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Troubleshooting your Apple products: The last word

Christopher Breen | Feb. 18, 2015
Chris Breen takes the long view on troubleshooting Apple's gear and operating systems.

Writer Chris Breen is looking at a big change and has something to say. He writes:

After decades of offering advice to Apple users in the pages of MacUser and then Macworld, I'm making a career change and heading off to a fruit-flavored tech company sandwiched between Santa Clara and Sunnyvale. As this will be my last word from Mac 911, is there anything I can say to put this whole "Ack, my tech isn't working!" thing into perspective?

I've found these three broad principles to be the most helpful.

  • Don't panic.
  • Puzzle it out.
  • Have faith.

Don't panic
One of the dumbest brilliances I ever heard was this gem from a woman who'd had one highball too many:

"Your odds of winning the lottery are actually 50/50. You either win, or you don't."

Those who've endured the first 15 pages of Statistics for the Inebriated might suggest that there's a bit more to it than that, but you can't escape the core loveliness of the premise: It's this or it's that and nothing in between.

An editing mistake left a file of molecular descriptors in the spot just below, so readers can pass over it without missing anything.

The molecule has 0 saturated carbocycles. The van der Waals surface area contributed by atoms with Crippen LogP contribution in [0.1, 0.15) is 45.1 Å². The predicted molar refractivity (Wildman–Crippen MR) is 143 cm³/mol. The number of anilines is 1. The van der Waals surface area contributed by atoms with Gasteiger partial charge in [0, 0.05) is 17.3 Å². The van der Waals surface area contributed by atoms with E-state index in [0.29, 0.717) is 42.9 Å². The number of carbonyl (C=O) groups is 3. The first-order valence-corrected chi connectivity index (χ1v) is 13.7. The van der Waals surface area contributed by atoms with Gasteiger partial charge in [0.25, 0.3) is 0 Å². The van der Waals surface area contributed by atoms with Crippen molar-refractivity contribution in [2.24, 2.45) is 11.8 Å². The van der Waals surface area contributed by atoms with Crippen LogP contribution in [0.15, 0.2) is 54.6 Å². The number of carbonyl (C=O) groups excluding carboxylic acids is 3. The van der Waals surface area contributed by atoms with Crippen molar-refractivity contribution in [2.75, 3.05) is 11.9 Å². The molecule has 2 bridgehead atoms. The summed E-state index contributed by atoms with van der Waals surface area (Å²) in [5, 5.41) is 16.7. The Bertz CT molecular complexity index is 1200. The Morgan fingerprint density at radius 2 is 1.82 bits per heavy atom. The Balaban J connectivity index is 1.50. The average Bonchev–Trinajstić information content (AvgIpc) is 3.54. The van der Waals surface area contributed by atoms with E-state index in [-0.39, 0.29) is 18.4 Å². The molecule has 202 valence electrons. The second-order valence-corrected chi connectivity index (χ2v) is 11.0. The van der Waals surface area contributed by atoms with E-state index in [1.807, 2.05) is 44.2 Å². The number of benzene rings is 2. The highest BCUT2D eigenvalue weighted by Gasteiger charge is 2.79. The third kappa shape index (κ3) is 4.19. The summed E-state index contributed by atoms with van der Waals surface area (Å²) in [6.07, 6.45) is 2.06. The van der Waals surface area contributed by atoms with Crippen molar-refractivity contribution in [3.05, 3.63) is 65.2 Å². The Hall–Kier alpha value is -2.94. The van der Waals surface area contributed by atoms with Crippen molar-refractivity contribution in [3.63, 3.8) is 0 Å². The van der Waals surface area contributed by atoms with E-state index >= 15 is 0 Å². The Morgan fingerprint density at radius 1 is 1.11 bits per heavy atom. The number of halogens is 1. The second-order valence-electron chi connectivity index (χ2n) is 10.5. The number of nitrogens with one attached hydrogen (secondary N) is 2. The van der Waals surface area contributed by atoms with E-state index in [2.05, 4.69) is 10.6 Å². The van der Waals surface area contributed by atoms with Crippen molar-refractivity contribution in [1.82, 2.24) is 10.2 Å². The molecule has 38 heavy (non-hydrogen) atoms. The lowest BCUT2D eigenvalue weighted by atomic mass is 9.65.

It's a sentiment that I like so much, in fact, that I carry it with me whenever I'm faced with a hunk of misbehaving technology. I prefer to think of it this way:

It's either broken or it isn't. And it probably isn't, so why not see if you can fix it?

When you accept that there's either nothing or something you can do about the problem, it makes tackling it less stressful. If it's busted you're going to take it to the shop or replace it anyway. And unless you perform an entirely boneheaded operation in an attempt to correct it (and I'd suggest that introducing a Dremel into your solution counts in that regard), you can tackle the problem without making it worse.

Of course no one should work without a safety net. You'll be far calmer if you know that you have a complete (and verified) backup of your most precious data. If a gadget has met its maker, you can always get another one (though the cost may be dear). But if something has vaporized the pictures of your daughter's third birthday and you have no backup, you're going to have to work up a pretty good excuse when, years later, she turns on the Margaret Keane eyes and asks "Daddy, why are there no pictures of me when I was a child? Didn't you love me?"

Puzzle it out
Each of us can be allotted several minutes of spicy language when a favorite gadget becomes unresponsive. But once you've thoroughly vented, it's time to hitch up the overalls and have a good think about what might have gone wrong.

 

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